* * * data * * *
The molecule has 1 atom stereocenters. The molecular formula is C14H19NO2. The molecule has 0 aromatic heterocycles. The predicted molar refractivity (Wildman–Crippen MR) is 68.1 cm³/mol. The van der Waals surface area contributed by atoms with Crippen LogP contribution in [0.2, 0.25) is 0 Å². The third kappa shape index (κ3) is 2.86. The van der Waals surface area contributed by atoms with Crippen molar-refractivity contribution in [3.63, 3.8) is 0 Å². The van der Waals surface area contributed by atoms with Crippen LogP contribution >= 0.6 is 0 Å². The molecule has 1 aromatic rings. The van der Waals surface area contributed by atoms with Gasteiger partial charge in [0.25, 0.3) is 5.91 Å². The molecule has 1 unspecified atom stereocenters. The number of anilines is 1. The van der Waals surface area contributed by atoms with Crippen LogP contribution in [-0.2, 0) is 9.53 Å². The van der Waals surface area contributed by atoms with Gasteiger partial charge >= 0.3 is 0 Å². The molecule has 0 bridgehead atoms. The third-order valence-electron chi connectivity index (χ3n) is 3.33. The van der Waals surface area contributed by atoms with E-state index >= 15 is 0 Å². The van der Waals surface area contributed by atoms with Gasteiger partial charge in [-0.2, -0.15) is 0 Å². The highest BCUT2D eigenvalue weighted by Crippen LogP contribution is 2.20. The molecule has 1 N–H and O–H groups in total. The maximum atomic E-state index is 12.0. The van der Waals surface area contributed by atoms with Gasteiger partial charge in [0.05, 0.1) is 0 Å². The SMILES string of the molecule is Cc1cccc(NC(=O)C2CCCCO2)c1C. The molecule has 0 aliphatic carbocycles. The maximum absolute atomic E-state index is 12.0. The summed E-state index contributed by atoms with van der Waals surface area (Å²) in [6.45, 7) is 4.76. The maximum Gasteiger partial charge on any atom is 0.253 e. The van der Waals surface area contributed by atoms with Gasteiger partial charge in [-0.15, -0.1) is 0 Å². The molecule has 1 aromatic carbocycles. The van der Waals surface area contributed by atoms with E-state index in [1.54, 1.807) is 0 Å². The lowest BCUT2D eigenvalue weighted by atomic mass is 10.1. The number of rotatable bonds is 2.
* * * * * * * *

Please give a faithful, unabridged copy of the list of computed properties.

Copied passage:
The molecule has 1 atom stereocenters. The molecular formula is C14H19NO2. The molecule has 0 aromatic heterocycles. The predicted molar refractivity (Wildman–Crippen MR) is 68.1 cm³/mol. The van der Waals surface area contributed by atoms with Crippen LogP contribution in [0.2, 0.25) is 0 Å². The third kappa shape index (κ3) is 2.86. The van der Waals surface area contributed by atoms with Crippen molar-refractivity contribution in [3.63, 3.8) is 0 Å². The van der Waals surface area contributed by atoms with Crippen LogP contribution >= 0.6 is 0 Å². The molecule has 1 aromatic rings. The van der Waals surface area contributed by atoms with Gasteiger partial charge in [0.25, 0.3) is 5.91 Å². The molecule has 1 unspecified atom stereocenters. The number of anilines is 1. The van der Waals surface area contributed by atoms with Crippen LogP contribution in [-0.2, 0) is 9.53 Å². The van der Waals surface area contributed by atoms with Gasteiger partial charge >= 0.3 is 0 Å². The molecule has 0 bridgehead atoms. The third-order valence-electron chi connectivity index (χ3n) is 3.33. The van der Waals surface area contributed by atoms with E-state index >= 15 is 0 Å². The van der Waals surface area contributed by atoms with Gasteiger partial charge in [-0.2, -0.15) is 0 Å². The highest BCUT2D eigenvalue weighted by Crippen LogP contribution is 2.20. The molecule has 1 N–H and O–H groups in total. The maximum atomic E-state index is 12.0. The van der Waals surface area contributed by atoms with Gasteiger partial charge in [0.05, 0.1) is 0 Å². The SMILES string of the molecule is Cc1cccc(NC(=O)C2CCCCO2)c1C. The molecule has 0 aliphatic carbocycles. The maximum absolute atomic E-state index is 12.0. The summed E-state index contributed by atoms with van der Waals surface area (Å²) in [6.45, 7) is 4.76. The maximum Gasteiger partial charge on any atom is 0.253 e. The van der Waals surface area contributed by atoms with Gasteiger partial charge in [-0.15, -0.1) is 0 Å². The molecule has 1 aromatic carbocycles. The van der Waals surface area contributed by atoms with E-state index in [1.54, 1.807) is 0 Å². The lowest BCUT2D eigenvalue weighted by atomic mass is 10.1. The number of rotatable bonds is 2.